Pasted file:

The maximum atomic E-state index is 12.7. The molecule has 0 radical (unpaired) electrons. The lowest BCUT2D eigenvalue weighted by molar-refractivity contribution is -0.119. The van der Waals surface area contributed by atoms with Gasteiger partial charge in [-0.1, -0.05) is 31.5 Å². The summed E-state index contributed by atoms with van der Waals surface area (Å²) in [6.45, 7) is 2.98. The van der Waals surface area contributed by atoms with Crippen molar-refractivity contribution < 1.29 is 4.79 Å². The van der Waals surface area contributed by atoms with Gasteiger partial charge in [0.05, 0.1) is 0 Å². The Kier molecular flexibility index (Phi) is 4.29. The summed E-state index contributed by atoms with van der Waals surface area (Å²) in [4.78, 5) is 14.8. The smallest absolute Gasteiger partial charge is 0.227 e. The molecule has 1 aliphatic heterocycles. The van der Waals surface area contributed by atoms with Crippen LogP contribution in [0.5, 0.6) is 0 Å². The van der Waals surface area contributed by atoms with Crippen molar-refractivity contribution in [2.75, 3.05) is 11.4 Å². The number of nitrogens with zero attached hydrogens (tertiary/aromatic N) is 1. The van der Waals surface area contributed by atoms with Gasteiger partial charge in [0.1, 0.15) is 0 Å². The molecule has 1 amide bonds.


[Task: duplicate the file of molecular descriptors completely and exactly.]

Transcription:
The maximum atomic E-state index is 12.7. The molecule has 0 radical (unpaired) electrons. The lowest BCUT2D eigenvalue weighted by molar-refractivity contribution is -0.119. The van der Waals surface area contributed by atoms with Gasteiger partial charge in [-0.1, -0.05) is 31.5 Å². The summed E-state index contributed by atoms with van der Waals surface area (Å²) in [6.45, 7) is 2.98. The van der Waals surface area contributed by atoms with Crippen molar-refractivity contribution < 1.29 is 4.79 Å². The van der Waals surface area contributed by atoms with Gasteiger partial charge in [0.05, 0.1) is 0 Å². The Kier molecular flexibility index (Phi) is 4.29. The summed E-state index contributed by atoms with van der Waals surface area (Å²) in [4.78, 5) is 14.8. The smallest absolute Gasteiger partial charge is 0.227 e. The molecule has 1 aliphatic heterocycles. The van der Waals surface area contributed by atoms with Crippen LogP contribution in [0.5, 0.6) is 0 Å². The van der Waals surface area contributed by atoms with Crippen molar-refractivity contribution in [2.75, 3.05) is 11.4 Å². The number of nitrogens with zero attached hydrogens (tertiary/aromatic N) is 1. The van der Waals surface area contributed by atoms with Gasteiger partial charge in [0.1, 0.15) is 0 Å². The molecule has 1 amide bonds.